Second, during his tenure in Fujian, Chen says that Xi cracked down on “prominent coastal and maritime security issues,” let the legal system operate with his interference as Party secretary, strengthened “law enforcement in key areas that concern the vital interests of the people, such as soil erosion and water pollution,” and leveraged rule of law to ensure better functioning of the market and market entities.
Third, in Shanghai, Chen says that Xi “began to conceive and practice the rule of law from a higher level...he took the lead in making top-level designs and strategic plans for the construction of the socialist rule of law at the provincial level, and made major decisions.” Here’s more:
“in terms of practicing the purpose, he proposed to ensure that the people’s political, economic and cultural rights and interests are effectively respected and protected...”
“in terms of legal systems, he proposed that legislation is the foundation of the rule of law...”
“in the pursuit of value, he proposed that law enforcement justice is the lifeline of political and legal institutions, and it is necessary to regulate and supervise the operation of law enforcement and justice, and timely discover and resolve serious social impacts...”
Finally, since the 18th Party Congress, i.e., when Xi became General Secretary, Chen says that Xi has put forward “the guiding ideology, basic principles, general goals, general tasks and basic tasks for the comprehensive promotion of the rule of law.”
The third section of the speech then talks about the situation within which Xi Thought on rule of law has emerged. Essentially, this is about emphasising the uniqueness of present times, which require this updated view on rule of law. Chen says, it is important to keep the two overall situations in mine, i.e., “the strategic overall situation for the great rejuvenation of the Chinese nation, and the other is a major change unseen in the world in a century.” He adds that “in the context of this era, whether it is to accomplish the tasks of domestic reform, development and stability, or to respond to international conflicts and risks, the rule of law with systems and rules at its core is the most basic method and the most important weapon.”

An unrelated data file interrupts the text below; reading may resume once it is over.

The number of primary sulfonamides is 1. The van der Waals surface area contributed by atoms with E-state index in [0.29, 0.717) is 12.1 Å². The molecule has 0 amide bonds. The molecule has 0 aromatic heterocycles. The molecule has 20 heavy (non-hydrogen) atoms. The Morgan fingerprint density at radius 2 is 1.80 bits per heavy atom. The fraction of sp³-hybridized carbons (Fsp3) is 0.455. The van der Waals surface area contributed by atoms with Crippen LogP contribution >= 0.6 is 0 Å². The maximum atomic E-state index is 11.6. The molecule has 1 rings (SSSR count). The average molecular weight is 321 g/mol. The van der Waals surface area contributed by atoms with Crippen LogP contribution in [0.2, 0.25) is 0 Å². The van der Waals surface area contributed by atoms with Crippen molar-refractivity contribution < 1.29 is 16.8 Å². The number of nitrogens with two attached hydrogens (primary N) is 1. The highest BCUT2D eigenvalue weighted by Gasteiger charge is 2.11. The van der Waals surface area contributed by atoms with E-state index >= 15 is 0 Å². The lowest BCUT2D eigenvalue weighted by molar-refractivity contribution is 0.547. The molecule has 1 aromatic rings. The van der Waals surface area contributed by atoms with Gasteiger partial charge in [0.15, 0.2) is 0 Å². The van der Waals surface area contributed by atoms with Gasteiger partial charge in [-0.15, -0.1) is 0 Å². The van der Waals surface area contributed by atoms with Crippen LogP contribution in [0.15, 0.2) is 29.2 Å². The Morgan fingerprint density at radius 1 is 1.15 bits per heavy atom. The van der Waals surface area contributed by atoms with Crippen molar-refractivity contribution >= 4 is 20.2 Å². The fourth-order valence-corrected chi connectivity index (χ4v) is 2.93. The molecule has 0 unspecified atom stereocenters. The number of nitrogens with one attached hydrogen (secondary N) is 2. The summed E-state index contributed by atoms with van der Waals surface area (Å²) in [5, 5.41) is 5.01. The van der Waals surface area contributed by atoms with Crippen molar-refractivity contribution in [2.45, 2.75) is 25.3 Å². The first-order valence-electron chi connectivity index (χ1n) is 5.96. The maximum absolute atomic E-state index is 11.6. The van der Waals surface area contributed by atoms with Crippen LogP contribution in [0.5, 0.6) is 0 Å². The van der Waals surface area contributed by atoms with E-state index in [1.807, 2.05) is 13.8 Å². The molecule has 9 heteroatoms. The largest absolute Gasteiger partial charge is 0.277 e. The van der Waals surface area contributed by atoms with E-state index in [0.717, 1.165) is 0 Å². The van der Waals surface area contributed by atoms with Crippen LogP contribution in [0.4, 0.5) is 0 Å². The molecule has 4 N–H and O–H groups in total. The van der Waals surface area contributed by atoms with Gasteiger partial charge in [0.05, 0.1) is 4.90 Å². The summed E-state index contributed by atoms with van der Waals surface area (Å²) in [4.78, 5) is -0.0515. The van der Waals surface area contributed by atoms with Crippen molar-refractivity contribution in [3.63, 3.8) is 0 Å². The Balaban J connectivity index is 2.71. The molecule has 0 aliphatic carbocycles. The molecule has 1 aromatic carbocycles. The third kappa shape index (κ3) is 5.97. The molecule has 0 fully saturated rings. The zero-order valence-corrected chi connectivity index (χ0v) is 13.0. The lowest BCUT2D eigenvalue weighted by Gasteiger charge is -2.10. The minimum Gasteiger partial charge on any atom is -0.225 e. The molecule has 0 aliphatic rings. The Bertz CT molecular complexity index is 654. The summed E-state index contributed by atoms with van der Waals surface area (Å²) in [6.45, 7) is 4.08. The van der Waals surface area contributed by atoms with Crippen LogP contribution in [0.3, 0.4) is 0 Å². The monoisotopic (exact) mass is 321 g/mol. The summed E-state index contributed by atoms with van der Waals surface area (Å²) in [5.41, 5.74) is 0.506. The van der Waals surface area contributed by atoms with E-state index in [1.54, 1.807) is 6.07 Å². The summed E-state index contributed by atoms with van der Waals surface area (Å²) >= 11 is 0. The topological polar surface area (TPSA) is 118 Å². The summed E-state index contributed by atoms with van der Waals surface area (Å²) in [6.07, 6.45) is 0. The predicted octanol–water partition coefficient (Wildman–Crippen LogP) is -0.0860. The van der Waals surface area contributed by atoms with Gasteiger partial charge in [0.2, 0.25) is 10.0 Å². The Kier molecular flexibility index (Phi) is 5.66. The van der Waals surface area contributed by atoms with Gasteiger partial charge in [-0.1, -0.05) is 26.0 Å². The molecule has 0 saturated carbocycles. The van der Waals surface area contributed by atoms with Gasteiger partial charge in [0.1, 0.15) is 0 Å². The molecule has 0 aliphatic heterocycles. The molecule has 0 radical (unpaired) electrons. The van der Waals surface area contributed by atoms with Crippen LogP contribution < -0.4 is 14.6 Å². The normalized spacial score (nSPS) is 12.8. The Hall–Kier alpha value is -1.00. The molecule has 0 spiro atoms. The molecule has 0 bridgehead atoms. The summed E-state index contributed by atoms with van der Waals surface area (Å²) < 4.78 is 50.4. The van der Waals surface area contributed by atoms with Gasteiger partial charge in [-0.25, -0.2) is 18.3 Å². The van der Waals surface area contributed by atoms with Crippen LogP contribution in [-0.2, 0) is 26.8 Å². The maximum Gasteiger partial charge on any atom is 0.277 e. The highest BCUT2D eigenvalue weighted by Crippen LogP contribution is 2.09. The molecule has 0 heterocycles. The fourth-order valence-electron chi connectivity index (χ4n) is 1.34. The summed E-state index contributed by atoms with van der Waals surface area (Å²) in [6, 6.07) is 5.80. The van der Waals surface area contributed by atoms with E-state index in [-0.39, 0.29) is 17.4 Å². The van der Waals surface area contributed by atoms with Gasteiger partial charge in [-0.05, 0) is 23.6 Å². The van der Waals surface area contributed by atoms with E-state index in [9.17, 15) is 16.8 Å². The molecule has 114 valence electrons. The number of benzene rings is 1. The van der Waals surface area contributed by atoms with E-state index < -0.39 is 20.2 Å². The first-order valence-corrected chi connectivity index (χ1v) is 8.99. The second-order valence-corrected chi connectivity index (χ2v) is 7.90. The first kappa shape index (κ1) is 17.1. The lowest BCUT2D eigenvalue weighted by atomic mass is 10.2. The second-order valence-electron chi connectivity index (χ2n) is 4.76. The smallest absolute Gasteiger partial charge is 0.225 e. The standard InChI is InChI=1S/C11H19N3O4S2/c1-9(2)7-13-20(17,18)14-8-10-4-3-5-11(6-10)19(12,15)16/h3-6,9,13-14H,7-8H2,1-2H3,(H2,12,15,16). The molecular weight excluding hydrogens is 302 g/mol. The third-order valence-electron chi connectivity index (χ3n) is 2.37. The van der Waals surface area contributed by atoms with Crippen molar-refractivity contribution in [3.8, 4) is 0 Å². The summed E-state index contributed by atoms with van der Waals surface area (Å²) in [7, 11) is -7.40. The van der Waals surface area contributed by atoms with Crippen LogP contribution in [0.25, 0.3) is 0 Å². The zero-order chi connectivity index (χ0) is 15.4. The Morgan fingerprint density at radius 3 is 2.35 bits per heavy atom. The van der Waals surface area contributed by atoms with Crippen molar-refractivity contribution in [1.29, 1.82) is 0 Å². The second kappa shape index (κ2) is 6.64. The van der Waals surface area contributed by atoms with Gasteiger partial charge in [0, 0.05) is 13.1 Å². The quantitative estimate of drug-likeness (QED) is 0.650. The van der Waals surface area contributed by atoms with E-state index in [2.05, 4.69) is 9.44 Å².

The first key variable of the times for him is the rise of China. He says that when one examines China from a global perspective, its governance “is a source of pride,” the practice of the socialist system makes its “superiority” evident and this is a “source of confidence” and the trust of the people provides a strong backbone. Then this:
“Foreign hostile forces are a big threat to our containment and suppression. They stubbornly adhere to hegemonic thinking and ‘Cold War’ thinking, carry out all-round strategic containment of our country, and abuse ‘long-arm jurisdiction’ to impose sanctions on our entities and individuals. This reminds us that competition among major powers today is mainly a competition of systems and rules. It is necessary to use Xi Jinping's thoughts on the rule of law to better use legal tools to protect the country's dignity and core interests in accordance with the law.”
He then talks about the pandemic being a big test and argues that it is clear who followed the rules and who disrupted events. “The great success of China's epidemic prevention and control has shattered the myth that the Western experience is the only correct one, and prompted more countries to look at the Chinese way and the Chinese model objectively and correctly.”
The fourth section talks about legal culture going forward. Here he emphasises: